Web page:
FLAVOR: Coming to Our Senses
Most everyone grew up with the idea that the tongue was the central hub of flavor. We believed that taste buds sensitive to sweet, sour, salty, and bitter resided in specific areas of the tongue. We now know these elements and their new friend umami can be recorded all over the tongue and the inner walls of the cheek. When tastants, the chemicals in foods, are registered in the mouth, signals are sent along nerve fibers to the cranial nerve and then on to the taste region identified in the brainstem. From there the news travels along to a specific area of the cerebral cortex. It only takes a split second for that to happen, and voilà, you know what you are tasting. But wait, that’s taste, not flavor.
The Science of Flavor
Flavor is a complex element that requires all of the senses and an understanding of neuroscience, biology, psychology, and memory to define it. The first inroads into this idea came from Gordon M. Shepherd, a physiologist and professor in the neuroscience department of Yale University School of Medicine. In an article he authored for the scientific journal Nature in 2006, he coined the term “neurogastronomy.” This new science brings together molecular biologists, neuroscientists, psychologists, physicians, and chefs to study the implications of a sensory approach to flavor and how we perceive it. Shepherd focused his work on the study of how the sense of smell and neurological circuits in the brain team up to contribute to the perception of flavor.
The Nose Knows
Dr. Shepherd’s research divided the sense of smell and its importance in perceiving flavor into two parts—the orthonasal and retronasal systems. The orthonasal system refers to the inhalation of external odors, while the retronasal system is activated by the food we are chewing and swallowing and is found at the back of the nasal cavity. So, though strong cheese on a plate may smell to you like dirty socks, when in the mouth, that same cheese may evoke words like “tangy, milky, grassy, or nutty.” Wine aficionados have used the retronasal sense of smell for years in evaluating wines. They use words like “oak, leather, or wood” when describing the finish of a wine. As far back as 1835, Jean Anthelme Brillat-Savarin was on to something when he said, “Smell and taste are in fact but a single sense whose laboratory is in the mouth and whose chimney is in the nose.”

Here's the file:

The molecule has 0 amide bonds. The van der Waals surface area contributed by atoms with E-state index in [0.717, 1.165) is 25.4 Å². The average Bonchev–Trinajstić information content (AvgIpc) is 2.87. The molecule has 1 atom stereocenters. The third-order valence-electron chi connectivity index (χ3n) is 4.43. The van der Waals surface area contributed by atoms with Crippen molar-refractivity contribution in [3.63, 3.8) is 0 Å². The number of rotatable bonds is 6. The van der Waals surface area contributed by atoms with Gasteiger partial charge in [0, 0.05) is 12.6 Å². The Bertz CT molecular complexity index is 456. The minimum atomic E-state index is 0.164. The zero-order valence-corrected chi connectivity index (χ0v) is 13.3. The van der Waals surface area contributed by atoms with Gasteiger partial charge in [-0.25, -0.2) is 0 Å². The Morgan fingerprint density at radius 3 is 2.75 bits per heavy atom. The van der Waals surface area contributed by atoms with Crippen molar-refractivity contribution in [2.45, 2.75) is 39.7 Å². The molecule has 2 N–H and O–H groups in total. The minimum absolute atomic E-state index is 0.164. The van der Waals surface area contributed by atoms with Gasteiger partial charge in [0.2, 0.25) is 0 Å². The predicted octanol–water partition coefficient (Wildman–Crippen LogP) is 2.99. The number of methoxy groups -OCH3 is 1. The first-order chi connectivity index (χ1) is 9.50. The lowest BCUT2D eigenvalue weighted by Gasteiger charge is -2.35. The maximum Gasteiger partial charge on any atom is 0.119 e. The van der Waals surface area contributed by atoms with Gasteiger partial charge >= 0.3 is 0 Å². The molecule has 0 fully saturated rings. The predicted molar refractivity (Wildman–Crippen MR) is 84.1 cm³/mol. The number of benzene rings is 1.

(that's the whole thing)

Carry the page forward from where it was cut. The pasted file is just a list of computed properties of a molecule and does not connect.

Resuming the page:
A Trick of the Eye
It has been said many times that we eat with our eyes first. Most will agree that a beautifully plated dish will send off signals to the brain that pleasure awaits. However, the brain can be tricked. Studies have been conducted since the mid-1970s regarding how the perception of color affects taste expectations. Scientists and chefs have figured out that it is possible to reduce the concentration of the less healthy ingredients in a dish, like sugar, by simply changing the color of the food and tricking the brain. In one study, when yellow color was introduced into a clear, sweet solution, it significantly decreased people’s sensitivity to sweetness. When green color was introduced to the same solution it increased their perceived sense of sweetness. Color can even hold sway over a person’s identification of flavor. For example, a cherry-flavored drink can be misperceived as having a lemon-lime flavor when presented as a green-colored drink. For chefs, this visual trickery can add to the delight of a meal. For the medical profession, it may offer applications in the treatment of obesity and eating disorders.